Also of conservation concern are the Pallid Harrier Circus macrouris, the Lesser Kestrel Falco naumanni, Great Snipe Gallinago media and the Greater Double-collared Sunbird Nectarinia afra.
For an annotated list and life history of the birds of the Nyika National Park, click here.
For an annotated checklist of Nyika birds, click here.
There are 47 species listed for the area of the Nyika National Park but there are probably more. Three species are endemic to the Nyika: Nyika Variable Skink Mabuya varia nyikae, Hilda’s Skink Mabuya hildae and Goetz’s Nyika Chameleon Chamaeleo goetzi nyikae.
Lake Kaulime and the three man-made dams, together with the four major rivers that rise on the plateau and supply the northern region before flowing to Lake Malawi, as well as numerous streams, provide habitats for 27 indigenous species of fish. Most are found in the lower reaches of the rivers, the most important being Lake Salmon Opsaridium microlepis (known locally as Mpasa) that spawn in the clean waters of the North Rukuru river. The only indigenous species on the plateau itself is the Mountain Catfish Amphilius platychir. Both Rainbow Trout Salmo gairdnerii and Brown Trout Salmo trutta were introduced but sadly the latter did not survive.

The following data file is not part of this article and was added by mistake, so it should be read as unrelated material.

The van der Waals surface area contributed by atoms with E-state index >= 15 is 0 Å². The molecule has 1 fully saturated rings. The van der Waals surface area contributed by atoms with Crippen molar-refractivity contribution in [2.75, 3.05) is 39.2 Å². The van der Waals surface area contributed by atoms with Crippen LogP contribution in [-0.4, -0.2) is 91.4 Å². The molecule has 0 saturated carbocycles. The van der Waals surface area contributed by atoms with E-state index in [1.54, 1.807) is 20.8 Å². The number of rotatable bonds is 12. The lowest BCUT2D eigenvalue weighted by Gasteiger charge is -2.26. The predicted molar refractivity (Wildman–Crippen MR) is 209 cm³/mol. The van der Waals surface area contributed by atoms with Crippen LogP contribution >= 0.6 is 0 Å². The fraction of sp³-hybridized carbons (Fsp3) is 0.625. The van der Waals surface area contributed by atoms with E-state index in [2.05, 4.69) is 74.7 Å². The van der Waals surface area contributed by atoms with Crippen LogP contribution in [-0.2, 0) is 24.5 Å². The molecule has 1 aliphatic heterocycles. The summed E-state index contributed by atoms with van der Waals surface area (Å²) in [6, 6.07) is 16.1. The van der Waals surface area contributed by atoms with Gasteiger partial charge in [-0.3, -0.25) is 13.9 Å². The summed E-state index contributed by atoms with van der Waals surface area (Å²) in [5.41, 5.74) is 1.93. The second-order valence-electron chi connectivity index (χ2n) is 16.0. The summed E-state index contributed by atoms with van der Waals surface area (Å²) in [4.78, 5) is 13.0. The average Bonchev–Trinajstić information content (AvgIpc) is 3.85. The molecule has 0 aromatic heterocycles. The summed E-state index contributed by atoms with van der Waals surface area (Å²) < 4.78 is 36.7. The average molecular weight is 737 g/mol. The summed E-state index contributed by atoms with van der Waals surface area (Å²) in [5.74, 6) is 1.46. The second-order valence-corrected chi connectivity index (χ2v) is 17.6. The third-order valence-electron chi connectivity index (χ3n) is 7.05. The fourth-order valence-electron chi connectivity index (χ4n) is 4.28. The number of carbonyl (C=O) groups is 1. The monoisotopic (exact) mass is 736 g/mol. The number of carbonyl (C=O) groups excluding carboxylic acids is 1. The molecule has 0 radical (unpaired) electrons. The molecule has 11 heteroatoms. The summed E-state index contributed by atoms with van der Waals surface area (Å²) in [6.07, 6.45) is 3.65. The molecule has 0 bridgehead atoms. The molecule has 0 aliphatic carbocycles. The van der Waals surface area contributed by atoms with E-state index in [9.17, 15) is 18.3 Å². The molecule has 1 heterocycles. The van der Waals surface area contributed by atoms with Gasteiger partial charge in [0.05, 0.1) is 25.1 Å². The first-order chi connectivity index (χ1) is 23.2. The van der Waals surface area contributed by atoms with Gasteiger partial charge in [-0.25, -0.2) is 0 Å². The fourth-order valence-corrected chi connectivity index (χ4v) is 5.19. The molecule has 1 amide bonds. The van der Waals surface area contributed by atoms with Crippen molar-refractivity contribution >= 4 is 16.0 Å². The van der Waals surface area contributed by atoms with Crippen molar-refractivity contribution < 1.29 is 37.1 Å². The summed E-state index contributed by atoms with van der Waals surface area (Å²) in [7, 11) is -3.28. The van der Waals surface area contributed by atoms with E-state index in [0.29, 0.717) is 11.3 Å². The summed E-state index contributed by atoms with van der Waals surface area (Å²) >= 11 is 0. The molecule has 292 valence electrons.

At least 15 types of frogs and toads favouring the damp and cool dambos of which two are endemic – the Black-Striped Sedge Frog Hyperolius quinquevittatus merdensi and the Nyika Dwarf Toad Bufo taitanus nyikae.
6a] Insects – Butterflies.
The Nyika supports 223 species of which around 120 are forest species. At least 13 species are endemic, including Charaxes dowsetti, Charaxes nyikensis, Papilio thuraui cyclopis, Mylothris crawshayi crawshayi, Axioceres karinae, Lepidochrysops chalceus and Lepidochrysops nyika.
For a list of the butterflies of the Nyika National Park click here.
6b] Insects – Other.
Little is known of these, although almost 1000 species have been collected and identified.
There is no present list but Dolph van Bruggen and Hazel Meredith are collaborating to produce a checklist.